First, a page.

AI & IP consultation - focus on copyright for computer-generated works
In view of the increasing use of artificial intelligence (AI) in creative fields, the UKIPO considered that a consultation focussing on potential changes to copyright, as well as patent, law was needed. In this article we explore the issues considered by the consultation and explain the reasoning behind D Young & Co’s input to the consultation, with a particular focus on copyright of computer-generated works.
In an earlier newsletter we explored the issues surrounding patents in more detail: https://dycip.com/ai-ip-patents.
Section 9(3) of the Copyright, Designs and Patents Act 1988 (CDPA), accords authorship of a copyright work to the person “by whom the arrangements necessary for the creation of the work are undertaken”.
As AIs become increasingly autonomous and complex, the current consultation seeks to establish whether this definition is fit for purpose, or whether changes are required to account for the increasing creativity of AIs.
As part of the consultation the UKIPO has identified three potential ways forward for protection of computer-generated works. These are as follows:
|Computer generated works|
|Option 0||Make no legal action.|
|Option 1||Remove protection for computer-generated works.|
|Option 2||Replace the current protection with a new right of reduced scope/duration.|
Making no legal change is the preferred option
Contrary to the situation for determining inventorship of patents, in our opinion the UKIPO’s current system for determining authorship of copyright works made using an AI is fit for purpose, such that no legal change is required. In our response to the consultation we therefore advocated for option 0.
The definition provided by Section 9(3) of the CDPA appears to offer a reasonable approach and treats the AI as a tool like any other computer based art tool whose programming contributes to the overall aesthetic of a copyright work. An AI may be a more sophisticated (or perhaps just more opaque) tool, but it is a tool nonetheless. Therefore, even once AIs advance to become more autonomous, there would still be “arrangements necessary for the creation of the work”, as recited in Section 9(3). This definition would therefore appear to render the current provisions fit for purpose now, and in the future.
Removing protection for computer-generated works should be discouraged
In our response to the consultation we argued that removing protection for computer-generated works would seem to be a disincentive to the production of such works, and also seemingly an unjustifiable punishment inflicted because of an apparent intractability with the law rather than because of any lack of artistic merit in works developed using an AI.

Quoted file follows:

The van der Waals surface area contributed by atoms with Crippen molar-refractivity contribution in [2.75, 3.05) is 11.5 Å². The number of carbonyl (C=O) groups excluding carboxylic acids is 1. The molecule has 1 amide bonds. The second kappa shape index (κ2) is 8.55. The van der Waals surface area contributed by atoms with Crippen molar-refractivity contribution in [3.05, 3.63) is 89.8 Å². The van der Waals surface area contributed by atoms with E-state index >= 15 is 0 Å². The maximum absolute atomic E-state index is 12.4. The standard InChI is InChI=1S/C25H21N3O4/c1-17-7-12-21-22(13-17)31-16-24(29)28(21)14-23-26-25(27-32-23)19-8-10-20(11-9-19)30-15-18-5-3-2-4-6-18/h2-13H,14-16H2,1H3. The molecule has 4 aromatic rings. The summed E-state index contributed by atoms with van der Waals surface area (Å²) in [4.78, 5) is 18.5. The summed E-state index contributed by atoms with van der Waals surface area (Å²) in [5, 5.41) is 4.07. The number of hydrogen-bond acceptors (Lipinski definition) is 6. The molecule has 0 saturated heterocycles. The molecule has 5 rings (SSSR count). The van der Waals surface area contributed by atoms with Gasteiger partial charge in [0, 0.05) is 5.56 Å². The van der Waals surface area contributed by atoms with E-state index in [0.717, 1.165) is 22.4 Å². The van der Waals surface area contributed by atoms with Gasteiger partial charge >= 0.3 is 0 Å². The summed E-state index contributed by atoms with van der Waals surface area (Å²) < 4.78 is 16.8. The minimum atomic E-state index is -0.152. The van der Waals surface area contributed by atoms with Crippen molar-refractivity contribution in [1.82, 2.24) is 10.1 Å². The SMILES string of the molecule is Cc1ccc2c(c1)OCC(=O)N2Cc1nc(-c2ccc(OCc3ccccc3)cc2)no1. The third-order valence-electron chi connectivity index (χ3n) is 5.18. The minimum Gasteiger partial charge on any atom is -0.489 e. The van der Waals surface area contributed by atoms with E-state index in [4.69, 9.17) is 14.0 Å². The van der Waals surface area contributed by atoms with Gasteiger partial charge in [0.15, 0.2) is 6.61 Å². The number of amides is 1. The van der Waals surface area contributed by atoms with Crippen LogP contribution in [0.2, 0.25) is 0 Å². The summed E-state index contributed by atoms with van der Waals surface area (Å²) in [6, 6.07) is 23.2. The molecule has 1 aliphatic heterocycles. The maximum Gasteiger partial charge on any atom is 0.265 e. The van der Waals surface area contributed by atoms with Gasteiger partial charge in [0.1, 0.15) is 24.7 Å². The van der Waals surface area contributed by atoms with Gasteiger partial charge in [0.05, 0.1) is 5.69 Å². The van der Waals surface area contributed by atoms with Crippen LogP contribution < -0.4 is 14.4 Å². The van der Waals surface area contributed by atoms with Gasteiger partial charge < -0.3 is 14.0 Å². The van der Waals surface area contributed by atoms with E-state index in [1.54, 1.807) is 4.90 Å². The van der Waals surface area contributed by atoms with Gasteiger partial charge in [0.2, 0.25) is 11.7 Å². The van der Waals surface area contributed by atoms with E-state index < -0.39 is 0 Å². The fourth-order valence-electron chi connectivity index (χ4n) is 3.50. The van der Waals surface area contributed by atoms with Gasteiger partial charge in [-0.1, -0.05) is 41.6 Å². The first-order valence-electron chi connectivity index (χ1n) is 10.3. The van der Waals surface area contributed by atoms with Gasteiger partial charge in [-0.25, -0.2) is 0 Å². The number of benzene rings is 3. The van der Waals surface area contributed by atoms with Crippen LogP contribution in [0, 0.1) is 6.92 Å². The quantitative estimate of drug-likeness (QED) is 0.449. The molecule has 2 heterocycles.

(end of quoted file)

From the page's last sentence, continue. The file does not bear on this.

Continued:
Removing, or limiting, protection for computer-generated works would also lead to a significant problem in defining which works should have their protection altered. Here it will be understood that many works generated using a computer do not use an AI, and it is unclear whether the present consultation intends all computer-generated works to be considered together, irrespective of whether such works require the use of an AI or not.
It is also unclear at what point a work should become a “computer generated work”, regardless of whether AI is used. For example, it will be appreciated that many artworks, and indeed photographs, are routinely generated using computational methods. On the one hand, computers are utilised to determine how digital brushstrokes blend within an image, or how a model is airbrushed or warped by algorithms, and it is likely that these could be considered to contribute to the work being considered “computer-generated”. However, it is also commonplace to use an in-camera computer for dynamic range computation, aperture selection, exposure compensation, colour saturation, focus selection, and many other elements of composition – including in some cases when to take the photo itself – that would previously have been used in support of according copyright to a photographer. It is significantly less clear which of these should be considered to contribute to a work being considered “computer-generated”, even if the selections are made by something claimed to be an AI.
It does not seem justified to remove protection for a certain category of artistic works merely because new developments in technology make it more difficult to determine the appropriate level of protection.
Replacing the current protection with a new right of reduced scope/protection should also be discouraged.
The final option proposed in the UKIPO consultation is to replace existing copyright protection with a new right for computer-generated works of reduced scope/duration. Whilst we consider that this may represent an acceptable middle ground if it is deemed that amendments to the current legislation are required, the introduction of a new right may lead to additional issues making it an unattractive proposal.
One may assume that an AI has no inherent artistic capability, and/or that it is not entitled to moral rights or rights that reflect a personal investment in the artistic properties of the work, as is the aim of copyright protection. As such, an AI could be treated as a design engine, whose output is commercialised by another party, and so the rights afforded to its output may be more suitably protected with a right which is similar to a registered design.
If we were to equate rights provided for computer-generated works with design right, a duration of about 25 years, similar to design right, would seem appropriate. Even if the commercial exploitation is to sell it as an artwork, it will be appreciated that an AI can produce an endless stream of such works without tiring (or without new inspiration) by randomly exploring the training space its internal weights represent, and a reduced duration of right for such works would seem appropriate.